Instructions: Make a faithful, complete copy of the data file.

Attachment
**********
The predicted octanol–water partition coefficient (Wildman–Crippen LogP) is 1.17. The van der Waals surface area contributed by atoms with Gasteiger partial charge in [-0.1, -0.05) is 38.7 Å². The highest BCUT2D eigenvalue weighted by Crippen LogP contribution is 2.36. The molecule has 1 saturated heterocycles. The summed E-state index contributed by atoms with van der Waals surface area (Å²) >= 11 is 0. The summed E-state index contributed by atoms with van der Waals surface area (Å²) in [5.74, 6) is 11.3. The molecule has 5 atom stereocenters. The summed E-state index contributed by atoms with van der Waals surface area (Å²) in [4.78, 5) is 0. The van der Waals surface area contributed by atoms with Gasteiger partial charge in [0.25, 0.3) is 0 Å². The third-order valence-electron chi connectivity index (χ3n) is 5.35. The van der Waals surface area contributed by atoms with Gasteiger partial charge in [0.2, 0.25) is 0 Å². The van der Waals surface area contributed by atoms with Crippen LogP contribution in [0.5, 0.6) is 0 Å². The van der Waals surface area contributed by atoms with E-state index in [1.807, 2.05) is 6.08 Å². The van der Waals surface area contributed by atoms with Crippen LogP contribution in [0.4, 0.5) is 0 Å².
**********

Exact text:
The predicted octanol–water partition coefficient (Wildman–Crippen LogP) is 1.17. The van der Waals surface area contributed by atoms with Gasteiger partial charge in [-0.1, -0.05) is 38.7 Å². The highest BCUT2D eigenvalue weighted by Crippen LogP contribution is 2.36. The molecule has 1 saturated heterocycles. The summed E-state index contributed by atoms with van der Waals surface area (Å²) >= 11 is 0. The summed E-state index contributed by atoms with van der Waals surface area (Å²) in [5.74, 6) is 11.3. The molecule has 5 atom stereocenters. The summed E-state index contributed by atoms with van der Waals surface area (Å²) in [4.78, 5) is 0. The van der Waals surface area contributed by atoms with Gasteiger partial charge in [0.25, 0.3) is 0 Å². The third-order valence-electron chi connectivity index (χ3n) is 5.35. The van der Waals surface area contributed by atoms with Gasteiger partial charge in [0.2, 0.25) is 0 Å². The van der Waals surface area contributed by atoms with Crippen LogP contribution in [0.5, 0.6) is 0 Å². The van der Waals surface area contributed by atoms with E-state index in [1.807, 2.05) is 6.08 Å². The van der Waals surface area contributed by atoms with Crippen LogP contribution in [0.4, 0.5) is 0 Å².